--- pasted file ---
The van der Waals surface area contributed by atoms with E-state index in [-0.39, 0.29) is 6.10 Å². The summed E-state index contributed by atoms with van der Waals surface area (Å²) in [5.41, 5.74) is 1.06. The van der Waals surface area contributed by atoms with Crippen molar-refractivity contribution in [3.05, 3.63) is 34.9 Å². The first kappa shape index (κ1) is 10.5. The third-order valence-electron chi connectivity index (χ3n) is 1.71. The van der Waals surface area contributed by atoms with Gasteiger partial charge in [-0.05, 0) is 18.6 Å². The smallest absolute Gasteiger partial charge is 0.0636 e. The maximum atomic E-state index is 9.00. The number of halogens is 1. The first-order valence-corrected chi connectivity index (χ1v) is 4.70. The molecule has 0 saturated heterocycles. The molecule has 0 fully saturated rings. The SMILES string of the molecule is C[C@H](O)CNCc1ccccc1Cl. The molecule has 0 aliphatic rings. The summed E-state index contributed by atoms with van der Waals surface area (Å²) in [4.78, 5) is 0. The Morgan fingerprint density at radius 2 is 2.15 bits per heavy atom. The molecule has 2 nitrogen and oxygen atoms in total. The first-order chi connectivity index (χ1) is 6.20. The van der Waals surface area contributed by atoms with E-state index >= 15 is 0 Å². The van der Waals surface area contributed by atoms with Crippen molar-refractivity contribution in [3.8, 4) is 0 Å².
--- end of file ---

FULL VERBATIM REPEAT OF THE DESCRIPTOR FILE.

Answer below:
The van der Waals surface area contributed by atoms with E-state index in [-0.39, 0.29) is 6.10 Å². The summed E-state index contributed by atoms with van der Waals surface area (Å²) in [5.41, 5.74) is 1.06. The van der Waals surface area contributed by atoms with Crippen molar-refractivity contribution in [3.05, 3.63) is 34.9 Å². The first kappa shape index (κ1) is 10.5. The third-order valence-electron chi connectivity index (χ3n) is 1.71. The van der Waals surface area contributed by atoms with Gasteiger partial charge in [-0.05, 0) is 18.6 Å². The smallest absolute Gasteiger partial charge is 0.0636 e. The maximum atomic E-state index is 9.00. The number of halogens is 1. The first-order valence-corrected chi connectivity index (χ1v) is 4.70. The molecule has 0 saturated heterocycles. The molecule has 0 fully saturated rings. The SMILES string of the molecule is C[C@H](O)CNCc1ccccc1Cl. The molecule has 0 aliphatic rings. The summed E-state index contributed by atoms with van der Waals surface area (Å²) in [4.78, 5) is 0. The Morgan fingerprint density at radius 2 is 2.15 bits per heavy atom. The molecule has 2 nitrogen and oxygen atoms in total. The first-order chi connectivity index (χ1) is 6.20. The van der Waals surface area contributed by atoms with E-state index >= 15 is 0 Å². The van der Waals surface area contributed by atoms with Crippen molar-refractivity contribution in [3.8, 4) is 0 Å².